Why Wireframe a Website

Leah ClarkeWeb Design

Do you need a website wireframe, mock-up or prototype?

So you’re looking to build a new website and developers are talking about wireframes, mock-ups and prototypes. But what exactly are they and which type do you need, if any?

When it comes to building a website best practice denotes that us designers should test the usability of a site before we get into the nitty gritty of coding. Marrying the backend of a website to its user interface can take time and expertise. So it makes sense to design the front end or user interface first and test to see if it meets the expectations and needs of its users. That’s where wireframing, mock ups and prototypes come into play. Basically there all ways of staging a website before production, but they’re all a little different. Which means they give different results and suit different clients and budgets. So let’s take a look at each to get an idea of what might suit you.

Wireframe

A wireframe is a low-cost way of showing a design. It provides a basic visualisation of high-level design concepts, with the purpose testing functionality rather than visual appearance. So basically it’s a map-like representation of a website or app that shows the essential elements and layout. It’s a little like the blueprint of a building. It helps you visualise the concept and see if it works before investing too much time and money.

Putting together a wireframe design can be as simple as taking pen to paper and drawing the key functionality of a website. For small business websites this often enough and it’s a great way to keep costs down. As an organisation grows however it usually becomes more complex which translates to a more complex website. So it follows that for medium to large businesses, quality web design should always be proceeded with wireframe designs at a minimum.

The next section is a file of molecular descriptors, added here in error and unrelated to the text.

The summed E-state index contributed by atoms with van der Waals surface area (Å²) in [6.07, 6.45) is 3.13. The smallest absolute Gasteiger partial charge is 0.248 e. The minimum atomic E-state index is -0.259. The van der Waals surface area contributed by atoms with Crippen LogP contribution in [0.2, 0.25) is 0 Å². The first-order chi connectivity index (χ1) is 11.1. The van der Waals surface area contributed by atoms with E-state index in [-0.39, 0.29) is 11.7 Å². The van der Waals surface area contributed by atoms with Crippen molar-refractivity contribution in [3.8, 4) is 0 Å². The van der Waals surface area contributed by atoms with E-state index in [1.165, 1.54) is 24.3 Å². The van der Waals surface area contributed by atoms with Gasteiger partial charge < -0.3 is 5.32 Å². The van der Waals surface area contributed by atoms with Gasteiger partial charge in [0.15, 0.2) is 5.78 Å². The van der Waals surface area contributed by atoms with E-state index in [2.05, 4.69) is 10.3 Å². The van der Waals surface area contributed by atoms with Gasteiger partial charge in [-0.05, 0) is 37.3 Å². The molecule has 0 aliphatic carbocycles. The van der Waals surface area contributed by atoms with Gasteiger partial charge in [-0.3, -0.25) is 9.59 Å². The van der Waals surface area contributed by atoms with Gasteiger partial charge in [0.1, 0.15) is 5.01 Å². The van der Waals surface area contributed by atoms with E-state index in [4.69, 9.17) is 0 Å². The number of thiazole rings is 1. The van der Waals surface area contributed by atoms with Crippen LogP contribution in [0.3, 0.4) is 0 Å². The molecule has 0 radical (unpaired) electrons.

At The Web Composer we use dedicated software to draw website outlines and communicate the basic layout structure of a website. It allows clients to visualise their users’ experience before they invest in the full site. No matter how sensational a website looks, if it’s not intuitive and easy to navigate it can turn would-be clients away. Time wasting websites just don’t cut it!

So a wireframe is like a skeleton, you won’t see all the design elements such as colour, balance, pattern and so on, but you’re not meant to. These can distract you from the underlying essential: functionality. Form must never come at the cost of function.

Mock-Ups

A mock-up of a website goes one step further than a wireframe. Like a wireframe, it gives you a map of functionality, but it goes a little further by introducing design elements such as colour, typography and style. What a mock up doesn’t do is enable you click through to different pages. It will show you how a website will look like but you won’t be able to explore it by clicking links and there is no functionality. Mock-ups give you the opportunity to experiment with different looks for your website without spending time and money on coding. Mock-ups will always be created using design software and are usually more time consuming for designers to create than wireframes. So it follows that highly cost conscious clients may prefer a wireframe visualisation of their website to ascertain user experience.

Prototypes

A prototype is a higher level representation of a final digital product. It is more than a mock-up in that it simulates user interaction on the site or app. That means that the links on a prototype are clickable and allow the tester to experience the journey through the interface in the same way an end user would. Essentially, a prototype is a lot like the final product only it is not meshed to the backend. For example, it won’t collect data or carry out different functions. Its intention is to reduce development costs until the user interface has been approved by all stakeholders. Usually this type of staging is employed by larger or more complex organisations where multiple stakeholders are responsible for approving the development of a site or app.

So how you test the user experience of website or app design can depend on your organisation’s size, budget, number of stakeholders and even time constraints. Remember it can be as simple as a sketch mapping out key design elements or as complex as a prototype which is not far off the final product.